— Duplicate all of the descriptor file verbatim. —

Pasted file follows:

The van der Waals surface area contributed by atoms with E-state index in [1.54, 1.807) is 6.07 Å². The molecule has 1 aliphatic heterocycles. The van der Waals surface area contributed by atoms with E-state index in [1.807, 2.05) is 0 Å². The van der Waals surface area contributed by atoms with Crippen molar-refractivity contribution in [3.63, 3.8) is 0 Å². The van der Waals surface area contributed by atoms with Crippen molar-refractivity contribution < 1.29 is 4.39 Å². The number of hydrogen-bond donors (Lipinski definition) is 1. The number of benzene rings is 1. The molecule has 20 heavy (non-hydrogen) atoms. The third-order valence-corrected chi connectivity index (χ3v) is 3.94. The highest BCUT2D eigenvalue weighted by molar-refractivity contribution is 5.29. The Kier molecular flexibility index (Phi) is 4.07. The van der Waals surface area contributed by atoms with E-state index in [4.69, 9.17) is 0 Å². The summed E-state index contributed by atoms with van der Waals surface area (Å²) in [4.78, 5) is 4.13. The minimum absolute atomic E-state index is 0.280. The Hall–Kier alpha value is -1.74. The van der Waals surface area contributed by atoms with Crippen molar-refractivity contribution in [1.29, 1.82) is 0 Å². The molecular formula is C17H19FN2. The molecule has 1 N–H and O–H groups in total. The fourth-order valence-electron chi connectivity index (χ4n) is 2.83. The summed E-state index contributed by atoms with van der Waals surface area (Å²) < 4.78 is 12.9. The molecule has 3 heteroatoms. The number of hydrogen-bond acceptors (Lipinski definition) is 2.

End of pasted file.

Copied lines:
The van der Waals surface area contributed by atoms with E-state index in [1.54, 1.807) is 6.07 Å². The molecule has 1 aliphatic heterocycles. The van der Waals surface area contributed by atoms with E-state index in [1.807, 2.05) is 0 Å². The van der Waals surface area contributed by atoms with Crippen molar-refractivity contribution in [3.63, 3.8) is 0 Å². The van der Waals surface area contributed by atoms with Crippen molar-refractivity contribution < 1.29 is 4.39 Å². The number of hydrogen-bond donors (Lipinski definition) is 1. The number of benzene rings is 1. The molecule has 20 heavy (non-hydrogen) atoms. The third-order valence-corrected chi connectivity index (χ3v) is 3.94. The highest BCUT2D eigenvalue weighted by molar-refractivity contribution is 5.29. The Kier molecular flexibility index (Phi) is 4.07. The van der Waals surface area contributed by atoms with E-state index in [4.69, 9.17) is 0 Å². The summed E-state index contributed by atoms with van der Waals surface area (Å²) in [4.78, 5) is 4.13. The minimum absolute atomic E-state index is 0.280. The Hall–Kier alpha value is -1.74. The van der Waals surface area contributed by atoms with Crippen molar-refractivity contribution in [1.29, 1.82) is 0 Å². The molecular formula is C17H19FN2. The molecule has 1 N–H and O–H groups in total. The fourth-order valence-electron chi connectivity index (χ4n) is 2.83. The summed E-state index contributed by atoms with van der Waals surface area (Å²) < 4.78 is 12.9. The molecule has 3 heteroatoms. The number of hydrogen-bond acceptors (Lipinski definition) is 2.